I was actually excited to learn about Evolving Infill, a City-led "collaborative project that is aiming to create an Infill Action Plan to shape the City’s plan to advance Infill." Infill housing is happening, whether people like it or not (and not just in Edmonton). The City of Edmonton is hosting a conversation between citizens from every different side of the story, gathering up as much information as possible from real people, in order to make the process better for everyone.
That's my short version of what the Evolving Infill team is doing - but you can find out much more about it on their website.
And I have to say, speaking as a Calgarian who came to love Calgary by the long way around (here's a bit on that subject, in this post about Calgary books), I kind of love Edmonton, too.
Throughout the four days I've spent so far with Edmonton's Infill Action Collaborative (of whom more below), I found myself wishing I knew more about the nuances of Edmonton's city scene. A lot of what I heard sounds like what's going on in Calgary, too (although, interestingly enough, there are some big differences - for example, in Calgary there's still this ongoing debate about legalizing secondary suites (here's a passionate contribution to the debate by blogger Mike Morrison), whereas in Edmonton, these are accepted fare).
Anyway - here's my fly-on-the-wall view of this very cool Edmonton project.
Meet the Infill Action Collaborative
In Step 2 of Evolving Infill, a group of Edmontonians with diverse backgrounds and experiences has formed the Infill Action Collaborative. As a team they are identifying and prioritizing recommendations the City may consider to better support infill development, building on what we heard and learned in Step 1 of the Evolving Infill project.
They talked about challenges and obstacles for the infill process - from many points of view (i.e. speaking as neighbours, developers, realtors, architects, planners, builders, you name it!)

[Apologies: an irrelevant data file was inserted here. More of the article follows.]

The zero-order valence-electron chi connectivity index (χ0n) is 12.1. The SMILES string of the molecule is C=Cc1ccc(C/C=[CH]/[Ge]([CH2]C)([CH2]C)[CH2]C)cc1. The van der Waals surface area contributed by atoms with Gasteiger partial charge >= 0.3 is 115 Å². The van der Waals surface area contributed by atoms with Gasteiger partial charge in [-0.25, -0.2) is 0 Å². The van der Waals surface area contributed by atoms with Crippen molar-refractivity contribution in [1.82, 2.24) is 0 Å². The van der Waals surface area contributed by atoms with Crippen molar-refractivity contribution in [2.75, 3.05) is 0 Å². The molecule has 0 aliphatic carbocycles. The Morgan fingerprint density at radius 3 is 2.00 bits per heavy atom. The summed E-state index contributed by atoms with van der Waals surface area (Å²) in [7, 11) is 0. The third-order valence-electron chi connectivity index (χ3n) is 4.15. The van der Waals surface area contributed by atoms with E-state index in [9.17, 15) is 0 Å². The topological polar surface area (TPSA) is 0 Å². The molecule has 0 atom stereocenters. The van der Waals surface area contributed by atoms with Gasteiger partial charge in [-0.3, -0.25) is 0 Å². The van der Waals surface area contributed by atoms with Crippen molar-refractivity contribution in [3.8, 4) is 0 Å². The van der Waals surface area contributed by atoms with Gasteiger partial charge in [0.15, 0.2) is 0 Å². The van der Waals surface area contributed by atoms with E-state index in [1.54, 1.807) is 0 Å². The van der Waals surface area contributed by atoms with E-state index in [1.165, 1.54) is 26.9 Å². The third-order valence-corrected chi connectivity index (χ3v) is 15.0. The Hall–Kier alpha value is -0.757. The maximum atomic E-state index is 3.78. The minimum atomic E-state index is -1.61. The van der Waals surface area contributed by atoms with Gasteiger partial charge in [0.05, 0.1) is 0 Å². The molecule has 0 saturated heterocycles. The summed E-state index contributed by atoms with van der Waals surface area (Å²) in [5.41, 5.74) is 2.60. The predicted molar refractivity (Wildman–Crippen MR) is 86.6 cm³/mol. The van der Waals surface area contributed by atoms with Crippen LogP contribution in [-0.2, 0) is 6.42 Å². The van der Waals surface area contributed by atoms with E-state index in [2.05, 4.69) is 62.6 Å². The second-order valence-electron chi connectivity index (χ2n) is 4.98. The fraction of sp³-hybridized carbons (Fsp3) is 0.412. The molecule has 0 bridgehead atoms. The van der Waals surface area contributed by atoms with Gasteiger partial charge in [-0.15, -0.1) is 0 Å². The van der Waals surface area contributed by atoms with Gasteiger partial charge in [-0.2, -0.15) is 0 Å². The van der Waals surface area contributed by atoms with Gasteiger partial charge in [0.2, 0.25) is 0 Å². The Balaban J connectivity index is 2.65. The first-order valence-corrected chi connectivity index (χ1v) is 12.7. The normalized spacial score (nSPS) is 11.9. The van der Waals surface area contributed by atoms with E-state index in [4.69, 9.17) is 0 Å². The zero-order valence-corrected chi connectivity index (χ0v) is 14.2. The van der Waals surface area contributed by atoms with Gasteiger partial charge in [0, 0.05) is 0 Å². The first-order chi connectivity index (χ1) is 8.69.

Oh, and another point of view that was pretty important in these discussions was that of "Community League" members. I had no idea that these neighbourhood organizations, which in Calgary are known as "Community Associations," are called "Leagues" in Edmonton.
And second: I was not the only one taking creative notes during all this. I noticed one of the Infill Action Collaborative participants, Geoff Abma, taking really lovely notes in his sketchbook, and I asked if I could take some pictures of them (here they are, below). (He has a pretty cool website, too.)
McKay Avenue School
Notes about the photos below: The golden-doored elevator reminded me of the elevator in the Calgary Public Building (there's a photo of it in this post). The pink couch was in the "powder room!" And what's with the painting in the hinged frame? Is it just so you can slide the picture into the frame? Or is it so that you can hide some classified document in there? (Shades of "The Secret Adversary.")
On my way to one workshop I listened to some glorious organ music on the radio (thanks, CKUA) and was delighted to find an actual organ at the venue when I arrived. The placard says it was donated by the grandson of William F. Puffer, Member of the erstwhile Alberta Provincial Parliament. I looked him up just because I liked his name (I liked the organ, too) - sounds like he was quite a progressive fellow. Ah, so much Edmonton history, so little time!
Is the scarf a ubiquitous Edmonton winter fashion element I just didn't know about? A civic statement that says "Edmonton" just like the green onion cake? I'm kind of intrigued.
Anyway, here is the poster that came out of the group presentations about infill strategies.
Infill Action Review
Here's Kim of Dialogue Partners welcoming everyone to the event. (Notice: she too is wearing a scarf! See what I mean?!)
And what's next?
I'll put up pictures from the last workshop in April. For now, here's an insight that really resonated with me: